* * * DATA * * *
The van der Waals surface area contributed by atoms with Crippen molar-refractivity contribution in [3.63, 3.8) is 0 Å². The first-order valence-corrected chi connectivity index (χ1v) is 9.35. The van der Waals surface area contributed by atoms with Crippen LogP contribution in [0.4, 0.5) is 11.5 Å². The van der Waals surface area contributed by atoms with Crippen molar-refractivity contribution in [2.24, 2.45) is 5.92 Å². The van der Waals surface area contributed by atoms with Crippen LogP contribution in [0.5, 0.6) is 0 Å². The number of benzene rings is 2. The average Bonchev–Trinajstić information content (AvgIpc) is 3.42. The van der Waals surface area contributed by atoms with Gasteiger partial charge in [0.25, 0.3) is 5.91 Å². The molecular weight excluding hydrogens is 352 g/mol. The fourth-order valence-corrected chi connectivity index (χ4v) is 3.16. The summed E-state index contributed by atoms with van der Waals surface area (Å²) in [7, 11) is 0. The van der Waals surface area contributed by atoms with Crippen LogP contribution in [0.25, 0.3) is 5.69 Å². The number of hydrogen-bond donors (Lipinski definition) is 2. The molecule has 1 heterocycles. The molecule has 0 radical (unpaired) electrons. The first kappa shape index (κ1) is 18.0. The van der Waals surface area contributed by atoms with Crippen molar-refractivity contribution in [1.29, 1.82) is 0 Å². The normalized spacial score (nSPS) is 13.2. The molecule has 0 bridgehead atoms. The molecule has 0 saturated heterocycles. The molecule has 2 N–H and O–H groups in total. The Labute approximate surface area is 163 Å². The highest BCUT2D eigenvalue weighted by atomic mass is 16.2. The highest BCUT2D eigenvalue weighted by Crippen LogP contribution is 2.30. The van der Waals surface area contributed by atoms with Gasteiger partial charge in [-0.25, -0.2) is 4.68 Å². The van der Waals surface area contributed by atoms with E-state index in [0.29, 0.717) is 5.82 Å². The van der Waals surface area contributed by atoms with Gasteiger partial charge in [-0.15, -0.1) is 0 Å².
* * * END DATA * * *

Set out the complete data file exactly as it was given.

The van der Waals surface area contributed by atoms with Crippen molar-refractivity contribution in [3.63, 3.8) is 0 Å². The first-order valence-corrected chi connectivity index (χ1v) is 9.35. The van der Waals surface area contributed by atoms with Crippen LogP contribution in [0.4, 0.5) is 11.5 Å². The van der Waals surface area contributed by atoms with Crippen molar-refractivity contribution in [2.24, 2.45) is 5.92 Å². The van der Waals surface area contributed by atoms with Crippen LogP contribution in [0.5, 0.6) is 0 Å². The number of benzene rings is 2. The average Bonchev–Trinajstić information content (AvgIpc) is 3.42. The van der Waals surface area contributed by atoms with Gasteiger partial charge in [0.25, 0.3) is 5.91 Å². The molecular weight excluding hydrogens is 352 g/mol. The fourth-order valence-corrected chi connectivity index (χ4v) is 3.16. The summed E-state index contributed by atoms with van der Waals surface area (Å²) in [7, 11) is 0. The van der Waals surface area contributed by atoms with Crippen LogP contribution in [0.25, 0.3) is 5.69 Å². The number of hydrogen-bond donors (Lipinski definition) is 2. The molecule has 1 heterocycles. The molecule has 0 radical (unpaired) electrons. The first kappa shape index (κ1) is 18.0. The van der Waals surface area contributed by atoms with Crippen molar-refractivity contribution in [1.29, 1.82) is 0 Å². The normalized spacial score (nSPS) is 13.2. The molecule has 0 bridgehead atoms. The molecule has 0 saturated heterocycles. The molecule has 2 N–H and O–H groups in total. The Labute approximate surface area is 163 Å². The highest BCUT2D eigenvalue weighted by atomic mass is 16.2. The highest BCUT2D eigenvalue weighted by Crippen LogP contribution is 2.30. The van der Waals surface area contributed by atoms with Gasteiger partial charge in [-0.25, -0.2) is 4.68 Å². The van der Waals surface area contributed by atoms with E-state index in [0.29, 0.717) is 5.82 Å². The van der Waals surface area contributed by atoms with Gasteiger partial charge in [-0.15, -0.1) is 0 Å².